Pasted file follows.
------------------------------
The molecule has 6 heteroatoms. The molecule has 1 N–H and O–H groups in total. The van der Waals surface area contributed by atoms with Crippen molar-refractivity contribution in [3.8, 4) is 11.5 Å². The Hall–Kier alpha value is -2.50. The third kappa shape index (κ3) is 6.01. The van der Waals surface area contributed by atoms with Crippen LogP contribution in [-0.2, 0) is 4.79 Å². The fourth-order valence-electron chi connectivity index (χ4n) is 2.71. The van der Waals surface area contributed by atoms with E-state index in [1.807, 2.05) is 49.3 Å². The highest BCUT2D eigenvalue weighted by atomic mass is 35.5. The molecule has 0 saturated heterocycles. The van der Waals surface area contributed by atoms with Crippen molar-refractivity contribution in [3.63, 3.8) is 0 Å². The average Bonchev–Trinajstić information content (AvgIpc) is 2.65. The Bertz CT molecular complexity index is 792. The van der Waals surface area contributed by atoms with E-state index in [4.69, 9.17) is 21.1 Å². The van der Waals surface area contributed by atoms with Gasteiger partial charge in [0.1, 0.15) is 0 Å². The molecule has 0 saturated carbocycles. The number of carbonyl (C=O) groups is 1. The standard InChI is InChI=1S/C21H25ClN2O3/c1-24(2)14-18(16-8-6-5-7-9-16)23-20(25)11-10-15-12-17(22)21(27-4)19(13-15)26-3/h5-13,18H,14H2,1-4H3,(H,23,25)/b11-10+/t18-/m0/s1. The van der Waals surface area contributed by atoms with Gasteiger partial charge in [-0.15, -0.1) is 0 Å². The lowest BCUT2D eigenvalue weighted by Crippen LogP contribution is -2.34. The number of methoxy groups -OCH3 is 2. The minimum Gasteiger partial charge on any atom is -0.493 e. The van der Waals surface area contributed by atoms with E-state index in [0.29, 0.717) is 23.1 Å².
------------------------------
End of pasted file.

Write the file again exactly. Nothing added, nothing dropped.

The molecule has 6 heteroatoms. The molecule has 1 N–H and O–H groups in total. The van der Waals surface area contributed by atoms with Crippen molar-refractivity contribution in [3.8, 4) is 11.5 Å². The Hall–Kier alpha value is -2.50. The third kappa shape index (κ3) is 6.01. The van der Waals surface area contributed by atoms with Crippen LogP contribution in [-0.2, 0) is 4.79 Å². The fourth-order valence-electron chi connectivity index (χ4n) is 2.71. The van der Waals surface area contributed by atoms with E-state index in [1.807, 2.05) is 49.3 Å². The highest BCUT2D eigenvalue weighted by atomic mass is 35.5. The molecule has 0 saturated heterocycles. The van der Waals surface area contributed by atoms with Crippen molar-refractivity contribution in [3.63, 3.8) is 0 Å². The average Bonchev–Trinajstić information content (AvgIpc) is 2.65. The Bertz CT molecular complexity index is 792. The van der Waals surface area contributed by atoms with E-state index in [4.69, 9.17) is 21.1 Å². The van der Waals surface area contributed by atoms with Gasteiger partial charge in [0.1, 0.15) is 0 Å². The molecule has 0 saturated carbocycles. The number of carbonyl (C=O) groups is 1. The standard InChI is InChI=1S/C21H25ClN2O3/c1-24(2)14-18(16-8-6-5-7-9-16)23-20(25)11-10-15-12-17(22)21(27-4)19(13-15)26-3/h5-13,18H,14H2,1-4H3,(H,23,25)/b11-10+/t18-/m0/s1. The van der Waals surface area contributed by atoms with Gasteiger partial charge in [-0.15, -0.1) is 0 Å². The lowest BCUT2D eigenvalue weighted by Crippen LogP contribution is -2.34. The number of methoxy groups -OCH3 is 2. The minimum Gasteiger partial charge on any atom is -0.493 e. The van der Waals surface area contributed by atoms with E-state index in [0.29, 0.717) is 23.1 Å².